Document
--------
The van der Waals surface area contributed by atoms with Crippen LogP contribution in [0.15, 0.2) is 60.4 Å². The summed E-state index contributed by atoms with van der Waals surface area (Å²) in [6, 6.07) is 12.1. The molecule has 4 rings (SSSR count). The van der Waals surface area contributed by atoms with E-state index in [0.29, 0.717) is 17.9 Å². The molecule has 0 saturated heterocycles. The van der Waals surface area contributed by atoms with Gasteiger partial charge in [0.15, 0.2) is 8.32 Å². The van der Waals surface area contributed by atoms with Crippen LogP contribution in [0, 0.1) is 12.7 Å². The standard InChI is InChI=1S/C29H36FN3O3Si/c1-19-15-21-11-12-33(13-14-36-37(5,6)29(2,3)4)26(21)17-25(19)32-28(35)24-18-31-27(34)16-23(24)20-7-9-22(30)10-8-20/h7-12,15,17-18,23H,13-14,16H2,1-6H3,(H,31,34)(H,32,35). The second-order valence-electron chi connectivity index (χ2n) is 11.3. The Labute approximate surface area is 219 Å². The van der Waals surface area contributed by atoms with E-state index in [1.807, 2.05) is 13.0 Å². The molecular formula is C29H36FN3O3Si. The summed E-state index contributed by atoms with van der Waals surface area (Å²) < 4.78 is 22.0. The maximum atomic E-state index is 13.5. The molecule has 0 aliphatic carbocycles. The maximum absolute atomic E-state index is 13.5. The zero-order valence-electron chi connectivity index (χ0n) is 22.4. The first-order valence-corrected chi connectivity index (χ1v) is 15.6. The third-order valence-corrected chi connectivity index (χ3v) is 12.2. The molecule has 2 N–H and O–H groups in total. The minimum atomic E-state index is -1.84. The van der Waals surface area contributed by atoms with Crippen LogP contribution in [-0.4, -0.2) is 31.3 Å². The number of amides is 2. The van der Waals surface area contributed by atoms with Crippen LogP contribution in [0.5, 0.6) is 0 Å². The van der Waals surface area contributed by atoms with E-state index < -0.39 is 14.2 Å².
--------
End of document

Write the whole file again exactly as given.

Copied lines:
The van der Waals surface area contributed by atoms with Crippen LogP contribution in [0.15, 0.2) is 60.4 Å². The summed E-state index contributed by atoms with van der Waals surface area (Å²) in [6, 6.07) is 12.1. The molecule has 4 rings (SSSR count). The van der Waals surface area contributed by atoms with E-state index in [0.29, 0.717) is 17.9 Å². The molecule has 0 saturated heterocycles. The van der Waals surface area contributed by atoms with Gasteiger partial charge in [0.15, 0.2) is 8.32 Å². The van der Waals surface area contributed by atoms with Crippen LogP contribution in [0, 0.1) is 12.7 Å². The standard InChI is InChI=1S/C29H36FN3O3Si/c1-19-15-21-11-12-33(13-14-36-37(5,6)29(2,3)4)26(21)17-25(19)32-28(35)24-18-31-27(34)16-23(24)20-7-9-22(30)10-8-20/h7-12,15,17-18,23H,13-14,16H2,1-6H3,(H,31,34)(H,32,35). The second-order valence-electron chi connectivity index (χ2n) is 11.3. The Labute approximate surface area is 219 Å². The van der Waals surface area contributed by atoms with E-state index in [1.807, 2.05) is 13.0 Å². The molecular formula is C29H36FN3O3Si. The summed E-state index contributed by atoms with van der Waals surface area (Å²) < 4.78 is 22.0. The maximum atomic E-state index is 13.5. The molecule has 0 aliphatic carbocycles. The maximum absolute atomic E-state index is 13.5. The zero-order valence-electron chi connectivity index (χ0n) is 22.4. The first-order valence-corrected chi connectivity index (χ1v) is 15.6. The third-order valence-corrected chi connectivity index (χ3v) is 12.2. The molecule has 2 N–H and O–H groups in total. The minimum atomic E-state index is -1.84. The van der Waals surface area contributed by atoms with Crippen LogP contribution in [-0.4, -0.2) is 31.3 Å². The number of amides is 2. The van der Waals surface area contributed by atoms with Crippen LogP contribution in [0.5, 0.6) is 0 Å². The van der Waals surface area contributed by atoms with E-state index < -0.39 is 14.2 Å².